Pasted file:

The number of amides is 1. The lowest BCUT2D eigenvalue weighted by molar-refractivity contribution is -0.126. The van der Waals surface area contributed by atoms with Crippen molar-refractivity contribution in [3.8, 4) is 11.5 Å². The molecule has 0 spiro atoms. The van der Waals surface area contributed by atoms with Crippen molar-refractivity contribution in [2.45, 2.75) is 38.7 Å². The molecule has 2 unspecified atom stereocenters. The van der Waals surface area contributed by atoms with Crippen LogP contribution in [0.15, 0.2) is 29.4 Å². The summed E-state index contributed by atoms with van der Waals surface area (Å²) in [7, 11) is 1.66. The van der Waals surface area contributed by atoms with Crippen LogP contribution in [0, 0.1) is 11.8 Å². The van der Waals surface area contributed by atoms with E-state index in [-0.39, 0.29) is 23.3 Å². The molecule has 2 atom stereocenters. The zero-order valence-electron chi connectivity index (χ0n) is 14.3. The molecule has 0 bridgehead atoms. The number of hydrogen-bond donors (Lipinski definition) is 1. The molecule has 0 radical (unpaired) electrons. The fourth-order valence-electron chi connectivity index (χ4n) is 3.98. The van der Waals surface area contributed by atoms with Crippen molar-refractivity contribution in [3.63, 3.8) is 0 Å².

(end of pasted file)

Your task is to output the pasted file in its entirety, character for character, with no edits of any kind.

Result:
The number of amides is 1. The lowest BCUT2D eigenvalue weighted by molar-refractivity contribution is -0.126. The van der Waals surface area contributed by atoms with Crippen molar-refractivity contribution in [3.8, 4) is 11.5 Å². The molecule has 0 spiro atoms. The van der Waals surface area contributed by atoms with Crippen molar-refractivity contribution in [2.45, 2.75) is 38.7 Å². The molecule has 2 unspecified atom stereocenters. The van der Waals surface area contributed by atoms with Crippen LogP contribution in [0.15, 0.2) is 29.4 Å². The summed E-state index contributed by atoms with van der Waals surface area (Å²) in [7, 11) is 1.66. The van der Waals surface area contributed by atoms with Crippen LogP contribution in [0, 0.1) is 11.8 Å². The van der Waals surface area contributed by atoms with E-state index in [-0.39, 0.29) is 23.3 Å². The molecule has 2 atom stereocenters. The zero-order valence-electron chi connectivity index (χ0n) is 14.3. The molecule has 0 bridgehead atoms. The number of hydrogen-bond donors (Lipinski definition) is 1. The molecule has 0 radical (unpaired) electrons. The fourth-order valence-electron chi connectivity index (χ4n) is 3.98. The van der Waals surface area contributed by atoms with Crippen molar-refractivity contribution in [3.63, 3.8) is 0 Å².